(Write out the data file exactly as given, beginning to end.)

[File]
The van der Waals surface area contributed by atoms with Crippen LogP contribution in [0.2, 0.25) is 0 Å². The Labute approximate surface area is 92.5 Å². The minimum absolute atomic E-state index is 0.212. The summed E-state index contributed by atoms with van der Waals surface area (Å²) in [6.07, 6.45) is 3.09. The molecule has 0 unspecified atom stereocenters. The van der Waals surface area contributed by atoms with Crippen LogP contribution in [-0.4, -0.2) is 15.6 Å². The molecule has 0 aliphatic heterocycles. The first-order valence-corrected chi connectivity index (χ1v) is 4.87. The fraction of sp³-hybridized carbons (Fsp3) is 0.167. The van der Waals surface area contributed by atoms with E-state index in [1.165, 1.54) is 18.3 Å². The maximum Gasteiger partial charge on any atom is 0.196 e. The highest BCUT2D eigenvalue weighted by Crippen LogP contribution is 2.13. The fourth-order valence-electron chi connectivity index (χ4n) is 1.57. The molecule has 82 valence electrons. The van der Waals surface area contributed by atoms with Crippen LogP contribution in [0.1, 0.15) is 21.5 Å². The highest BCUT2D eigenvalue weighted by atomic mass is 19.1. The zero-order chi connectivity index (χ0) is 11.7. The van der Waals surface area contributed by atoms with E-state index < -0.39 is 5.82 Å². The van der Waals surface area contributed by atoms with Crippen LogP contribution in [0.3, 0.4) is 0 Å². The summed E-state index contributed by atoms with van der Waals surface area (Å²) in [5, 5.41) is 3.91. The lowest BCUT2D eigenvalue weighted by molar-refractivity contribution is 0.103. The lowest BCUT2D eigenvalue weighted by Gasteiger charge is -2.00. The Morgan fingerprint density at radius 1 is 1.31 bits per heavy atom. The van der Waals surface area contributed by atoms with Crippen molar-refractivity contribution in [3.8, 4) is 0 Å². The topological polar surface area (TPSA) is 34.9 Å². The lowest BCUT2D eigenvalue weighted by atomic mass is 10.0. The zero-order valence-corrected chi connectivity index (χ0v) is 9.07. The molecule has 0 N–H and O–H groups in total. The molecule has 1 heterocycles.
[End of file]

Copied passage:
The van der Waals surface area contributed by atoms with Crippen LogP contribution in [0.2, 0.25) is 0 Å². The Labute approximate surface area is 92.5 Å². The minimum absolute atomic E-state index is 0.212. The summed E-state index contributed by atoms with van der Waals surface area (Å²) in [6.07, 6.45) is 3.09. The molecule has 0 unspecified atom stereocenters. The van der Waals surface area contributed by atoms with Crippen LogP contribution in [-0.4, -0.2) is 15.6 Å². The molecule has 0 aliphatic heterocycles. The first-order valence-corrected chi connectivity index (χ1v) is 4.87. The fraction of sp³-hybridized carbons (Fsp3) is 0.167. The van der Waals surface area contributed by atoms with E-state index in [1.165, 1.54) is 18.3 Å². The maximum Gasteiger partial charge on any atom is 0.196 e. The highest BCUT2D eigenvalue weighted by Crippen LogP contribution is 2.13. The fourth-order valence-electron chi connectivity index (χ4n) is 1.57. The molecule has 82 valence electrons. The van der Waals surface area contributed by atoms with Crippen LogP contribution in [0.1, 0.15) is 21.5 Å². The highest BCUT2D eigenvalue weighted by atomic mass is 19.1. The zero-order chi connectivity index (χ0) is 11.7. The van der Waals surface area contributed by atoms with E-state index < -0.39 is 5.82 Å². The van der Waals surface area contributed by atoms with Crippen LogP contribution in [0.3, 0.4) is 0 Å². The summed E-state index contributed by atoms with van der Waals surface area (Å²) in [5, 5.41) is 3.91. The lowest BCUT2D eigenvalue weighted by molar-refractivity contribution is 0.103. The lowest BCUT2D eigenvalue weighted by Gasteiger charge is -2.00. The Morgan fingerprint density at radius 1 is 1.31 bits per heavy atom. The van der Waals surface area contributed by atoms with Crippen molar-refractivity contribution in [3.8, 4) is 0 Å². The topological polar surface area (TPSA) is 34.9 Å². The lowest BCUT2D eigenvalue weighted by atomic mass is 10.0. The zero-order valence-corrected chi connectivity index (χ0v) is 9.07. The molecule has 0 N–H and O–H groups in total. The molecule has 1 heterocycles.